Do you matter? Do your team members matter? I ask because to matter is a universal human need. When people don’t feel they matter, they may also feel isolated, lonely, insignificant, rejected, or socially worthless. Now more than ever, leaders must prioritize helping people on their team matter.

Simple ways to do this include managing workloads, communicating clearly, emphasizing well-being, and having employees’ backs. It may seem trite, but it bears repeating: people don’t care until they know how much you care.

When Dr. Jennifer Nash, author of Be Human, Lead Human, interviewed leaders about mattering, she discovered a pattern: “Leaders who made people feel valued exhibited similar behaviors,” Nash says. “They inquired about accomplishments and aspirations. They sought to understand dreams and drivers. They leveraged strengths and spirit. They aligned employees’ purpose with their work.”

Nash then developed her MATTER model — a multidimensional framework for leaders at all levels to help others add value and feel valued. Straight from her book, the six dimensions are Meaning, Accomplishments, Targets, Thinking, Energy, and Role.

When these dimensions are implemented into daily actions by great leaders that care about their people, they were found to have higher levels of engagement on their teams, lower turnover, and their people performed better.

Nash’s framework can be turned into six executable steps for leaders, as outlined in her book:

1. Curate Meaning

Discover what motivates and drives each person on your team. Identify their internal and external drivers and have them define their purpose or calling. Invite them to tell you how their drivers inspire their work.

2. Celebrate Accomplishments

Gain awareness of each person’s accomplishments. Understand how they got to where they are today. Seek out what the person is particularly proud of accomplishing and why. Identify what they had to overcome to realize these accomplishments. Most importantly, have them clarify how these accomplishments changed them or impacted their life for the better.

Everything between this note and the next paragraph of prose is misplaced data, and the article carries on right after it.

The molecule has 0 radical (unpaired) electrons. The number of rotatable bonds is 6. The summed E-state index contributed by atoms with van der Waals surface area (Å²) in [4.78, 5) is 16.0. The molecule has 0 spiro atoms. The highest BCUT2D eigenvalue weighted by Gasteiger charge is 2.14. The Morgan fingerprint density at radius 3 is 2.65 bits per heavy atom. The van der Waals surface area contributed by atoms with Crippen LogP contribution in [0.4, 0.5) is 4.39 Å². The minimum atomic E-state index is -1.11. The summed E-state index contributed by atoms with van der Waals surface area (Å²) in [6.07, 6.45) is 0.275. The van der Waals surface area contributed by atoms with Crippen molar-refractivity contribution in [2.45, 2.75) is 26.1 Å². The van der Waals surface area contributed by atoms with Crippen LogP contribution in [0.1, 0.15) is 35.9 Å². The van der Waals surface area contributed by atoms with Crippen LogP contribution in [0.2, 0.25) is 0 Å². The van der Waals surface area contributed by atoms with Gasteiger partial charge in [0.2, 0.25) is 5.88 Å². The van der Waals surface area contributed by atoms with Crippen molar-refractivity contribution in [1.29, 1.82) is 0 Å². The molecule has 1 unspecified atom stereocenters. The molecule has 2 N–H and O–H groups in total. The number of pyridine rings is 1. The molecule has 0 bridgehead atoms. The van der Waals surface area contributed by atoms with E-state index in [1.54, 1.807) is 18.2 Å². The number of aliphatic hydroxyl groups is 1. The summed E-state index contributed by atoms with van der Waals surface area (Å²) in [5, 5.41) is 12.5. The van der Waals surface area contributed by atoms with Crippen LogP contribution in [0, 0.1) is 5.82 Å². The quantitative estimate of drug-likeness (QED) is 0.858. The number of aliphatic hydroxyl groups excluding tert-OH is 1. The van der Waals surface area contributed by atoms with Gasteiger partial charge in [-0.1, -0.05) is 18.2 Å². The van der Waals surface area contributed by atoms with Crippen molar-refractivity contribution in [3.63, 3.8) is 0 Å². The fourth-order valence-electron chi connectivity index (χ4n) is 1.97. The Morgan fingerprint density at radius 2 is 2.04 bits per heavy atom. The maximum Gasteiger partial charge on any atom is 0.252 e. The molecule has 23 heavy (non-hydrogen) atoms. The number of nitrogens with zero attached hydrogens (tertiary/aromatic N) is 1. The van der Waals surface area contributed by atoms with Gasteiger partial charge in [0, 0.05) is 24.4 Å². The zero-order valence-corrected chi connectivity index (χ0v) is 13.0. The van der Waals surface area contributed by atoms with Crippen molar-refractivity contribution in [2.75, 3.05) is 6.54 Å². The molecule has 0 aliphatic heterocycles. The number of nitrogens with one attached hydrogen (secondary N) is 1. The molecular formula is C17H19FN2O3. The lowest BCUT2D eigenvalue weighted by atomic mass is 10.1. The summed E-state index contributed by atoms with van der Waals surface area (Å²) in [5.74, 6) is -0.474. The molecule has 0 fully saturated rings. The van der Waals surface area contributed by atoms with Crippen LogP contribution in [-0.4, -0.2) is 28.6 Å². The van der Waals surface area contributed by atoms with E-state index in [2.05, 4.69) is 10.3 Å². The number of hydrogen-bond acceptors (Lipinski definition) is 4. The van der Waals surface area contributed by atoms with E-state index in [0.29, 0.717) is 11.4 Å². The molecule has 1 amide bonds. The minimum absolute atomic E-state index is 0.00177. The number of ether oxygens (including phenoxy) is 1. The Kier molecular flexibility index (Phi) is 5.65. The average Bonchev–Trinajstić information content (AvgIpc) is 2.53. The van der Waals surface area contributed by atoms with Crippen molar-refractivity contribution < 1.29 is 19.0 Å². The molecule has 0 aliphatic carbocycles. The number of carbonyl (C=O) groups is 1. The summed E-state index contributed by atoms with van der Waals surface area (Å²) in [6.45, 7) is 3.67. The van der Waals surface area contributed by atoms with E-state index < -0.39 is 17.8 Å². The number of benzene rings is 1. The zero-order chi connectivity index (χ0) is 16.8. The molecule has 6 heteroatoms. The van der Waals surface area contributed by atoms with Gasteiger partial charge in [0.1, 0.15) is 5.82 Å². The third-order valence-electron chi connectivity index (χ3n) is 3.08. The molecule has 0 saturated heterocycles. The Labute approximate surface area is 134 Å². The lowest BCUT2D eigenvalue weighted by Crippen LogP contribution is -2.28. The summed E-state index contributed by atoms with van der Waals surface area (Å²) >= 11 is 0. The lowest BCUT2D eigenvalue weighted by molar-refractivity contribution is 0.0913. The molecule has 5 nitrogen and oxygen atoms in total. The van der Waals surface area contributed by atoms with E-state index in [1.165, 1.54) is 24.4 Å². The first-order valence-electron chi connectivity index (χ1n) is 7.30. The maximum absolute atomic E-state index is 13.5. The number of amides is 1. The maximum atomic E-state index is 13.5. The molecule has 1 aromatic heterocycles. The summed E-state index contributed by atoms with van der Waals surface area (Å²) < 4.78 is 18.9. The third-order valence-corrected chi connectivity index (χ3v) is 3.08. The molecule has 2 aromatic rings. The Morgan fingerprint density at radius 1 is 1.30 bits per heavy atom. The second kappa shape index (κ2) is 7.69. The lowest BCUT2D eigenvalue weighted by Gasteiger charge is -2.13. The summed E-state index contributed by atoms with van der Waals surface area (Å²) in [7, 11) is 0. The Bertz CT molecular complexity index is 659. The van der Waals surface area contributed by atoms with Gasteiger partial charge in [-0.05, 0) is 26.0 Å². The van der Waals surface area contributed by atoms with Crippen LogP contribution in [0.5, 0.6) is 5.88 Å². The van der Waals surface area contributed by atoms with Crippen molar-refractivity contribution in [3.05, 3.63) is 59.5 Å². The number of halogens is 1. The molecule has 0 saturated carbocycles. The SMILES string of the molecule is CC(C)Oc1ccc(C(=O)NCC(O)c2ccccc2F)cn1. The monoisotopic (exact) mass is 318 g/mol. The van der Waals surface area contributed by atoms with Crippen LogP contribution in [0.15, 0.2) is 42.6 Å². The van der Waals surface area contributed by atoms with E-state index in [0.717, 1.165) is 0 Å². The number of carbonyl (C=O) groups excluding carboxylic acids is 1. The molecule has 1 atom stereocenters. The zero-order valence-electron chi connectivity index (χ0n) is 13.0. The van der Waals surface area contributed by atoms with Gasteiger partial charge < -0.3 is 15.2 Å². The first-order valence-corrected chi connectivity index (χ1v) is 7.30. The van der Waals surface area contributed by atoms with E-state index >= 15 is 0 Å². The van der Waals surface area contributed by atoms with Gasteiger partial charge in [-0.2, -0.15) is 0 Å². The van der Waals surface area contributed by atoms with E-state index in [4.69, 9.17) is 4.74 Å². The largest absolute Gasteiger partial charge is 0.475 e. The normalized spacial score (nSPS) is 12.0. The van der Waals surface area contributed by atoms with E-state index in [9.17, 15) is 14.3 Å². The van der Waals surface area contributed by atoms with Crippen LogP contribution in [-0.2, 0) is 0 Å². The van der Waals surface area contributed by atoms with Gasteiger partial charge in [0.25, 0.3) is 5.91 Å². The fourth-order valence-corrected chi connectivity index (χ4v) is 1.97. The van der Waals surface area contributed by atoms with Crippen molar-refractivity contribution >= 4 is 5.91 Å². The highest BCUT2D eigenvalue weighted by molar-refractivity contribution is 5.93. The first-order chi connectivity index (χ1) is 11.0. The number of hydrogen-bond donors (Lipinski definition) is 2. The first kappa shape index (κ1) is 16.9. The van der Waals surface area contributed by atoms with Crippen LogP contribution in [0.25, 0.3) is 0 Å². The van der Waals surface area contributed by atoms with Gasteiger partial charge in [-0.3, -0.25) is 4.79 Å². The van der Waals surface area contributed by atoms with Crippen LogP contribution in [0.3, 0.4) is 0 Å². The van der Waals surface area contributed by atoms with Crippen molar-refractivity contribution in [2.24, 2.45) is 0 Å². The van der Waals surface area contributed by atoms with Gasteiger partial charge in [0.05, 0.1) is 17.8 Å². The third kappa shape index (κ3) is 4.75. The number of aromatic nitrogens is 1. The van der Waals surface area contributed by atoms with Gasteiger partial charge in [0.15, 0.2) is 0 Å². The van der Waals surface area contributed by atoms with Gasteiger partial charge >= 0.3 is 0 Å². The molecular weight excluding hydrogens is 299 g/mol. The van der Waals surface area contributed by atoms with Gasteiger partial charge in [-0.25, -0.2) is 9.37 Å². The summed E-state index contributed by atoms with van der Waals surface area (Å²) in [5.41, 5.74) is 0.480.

3. Crystallize Targets

Learn where the person wants to go and what they want to achieve. Identify any support, resources, or knowledge required to achieve these goals. Pinpoint their desired timeframe for these targets. Have them share how their life will be different when they achieve these goals.

4. Clarify Thinking

Gain clarity on the person’s thinking preference–linear or conceptual. Determine what type of mindset they have–is it a fixed or growth mindset? Show interest in their perspective on a current organizational challenge. Explore how their thinking style influences their information processing and decision-making.

5. Craft Energy

Evaluate what type of work expands or depletes each person’s energy. Then, examine how you can create an energy-giving environment where your people perform at their best. Finally, tailor their work to what they love to do.

6. Create Role

Ask each person on your team to share their role and responsibilities at work. Have them identify to what extent they see themselves contributing to the greater good. Clarify one thing they would change about their work. Then encourage them to explain how their role would be different if it was their dream job.

“Human-centered leaders love to help others add value and feel valued,” Nash writes. “They achieve this by eliminating judgment and expanding understanding.” Consider how you can integrate these practices into your leadership tool kit to help others add value and feel they matter.